How To Plaster A Hairline Crack

Plastering a Ceiling

How to Plaster a Ceiling.
How to Plaster a Ceiling.

How To Plaster A Hairline Crack

How To Plaster A Hairline Crack

Our aim is to help you learn how to plaster, but no matter how good your plastering is done, hairline cracks are something that not many walls or ceilings can usually escape. Be it fresh plaster or an old wall, small and disjointed cracks usually crop up at some time or other. Hairline cracks might appear innocent and not harmful but if ignored they can lead to great damage and many other problems. For instance, the crack could further widen and gape and at times become very difficult and expensive to repair.

It could give rise to other issues like problems of wall damping or even damage the underneath piping or electric casing at times. Even though these are all possibilities, it is best that even hairline cracks be attended to swiftly and properly.

Fixing Hairline Cracks

If you want to fix hairline cracks in your walls there are basically two ways you can do this. The first way is quite simple. Just call or hire a professional. Any plastering professional can do this for you very easily. Now the second way and more economical way would be to save some money and easily fix those hairline cracks by yourself by following my simple “do it yourself” techniques. Here is some basic information you might find resourceful in your DIY pursuit-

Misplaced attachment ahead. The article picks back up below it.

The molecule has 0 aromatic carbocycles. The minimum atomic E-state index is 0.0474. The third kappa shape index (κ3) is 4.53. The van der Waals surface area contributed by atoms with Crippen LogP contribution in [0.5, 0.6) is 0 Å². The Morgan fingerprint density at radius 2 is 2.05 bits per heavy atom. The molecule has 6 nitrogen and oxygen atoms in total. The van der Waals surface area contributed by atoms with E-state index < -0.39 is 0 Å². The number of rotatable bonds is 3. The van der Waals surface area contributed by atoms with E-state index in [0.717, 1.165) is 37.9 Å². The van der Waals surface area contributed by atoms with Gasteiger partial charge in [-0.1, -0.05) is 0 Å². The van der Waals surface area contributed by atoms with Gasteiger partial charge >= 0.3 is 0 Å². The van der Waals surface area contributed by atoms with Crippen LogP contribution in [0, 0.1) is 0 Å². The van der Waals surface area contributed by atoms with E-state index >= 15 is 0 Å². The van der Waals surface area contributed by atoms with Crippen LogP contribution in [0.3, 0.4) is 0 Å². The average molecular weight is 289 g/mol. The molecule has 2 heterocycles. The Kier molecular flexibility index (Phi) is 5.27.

What Materials Do I Need?

You will need minimal basic materials like

Filling Materials (Materials used to fill the cracks)

A simple tool (An old knife will do)

A Scraping tool (Anything that can scrape out loose plaster from the crack)

Some fresh paint

Basic Steps

1. Clean the hairline crack with a scraping tool to take out any loose particles of plaster and dust off with a cloth.

2. “Fill” the crack with a “filling solution” (You can get numerous varieties in your local building merchants store). You could use carlite bonding or a simply use scrim tape. Ensure that the filing material adequately traverses in to the insides of the crack. For this particular reason, a good filling tool comes in handy, depending on the size you could use an old trowel.

3. Once you have put in the filling material you will need to flatten out the crack so as it adheres to the wall flatness and surface. Allow the crack to dry out (also refer instructions that come along with the filling material)

4. Check the dried out cracks after a day and look for any indenting. If necessary, apply a second coat and let it dry out too.

5. Once dried, you need to “seal” the crack so that it does not open up again. For this you can use resin materials or even drywall tapes (paper types will come cheaper than the fibreglass varieties)

6. If the cracks are too minute you can also simply fix them using “sticky” solutions that only need to be applied using a pre-fit nozzle.

7. Once your crack is sealed you can cover it up some fresh paint to match your wall or cover it behind other wall objects.

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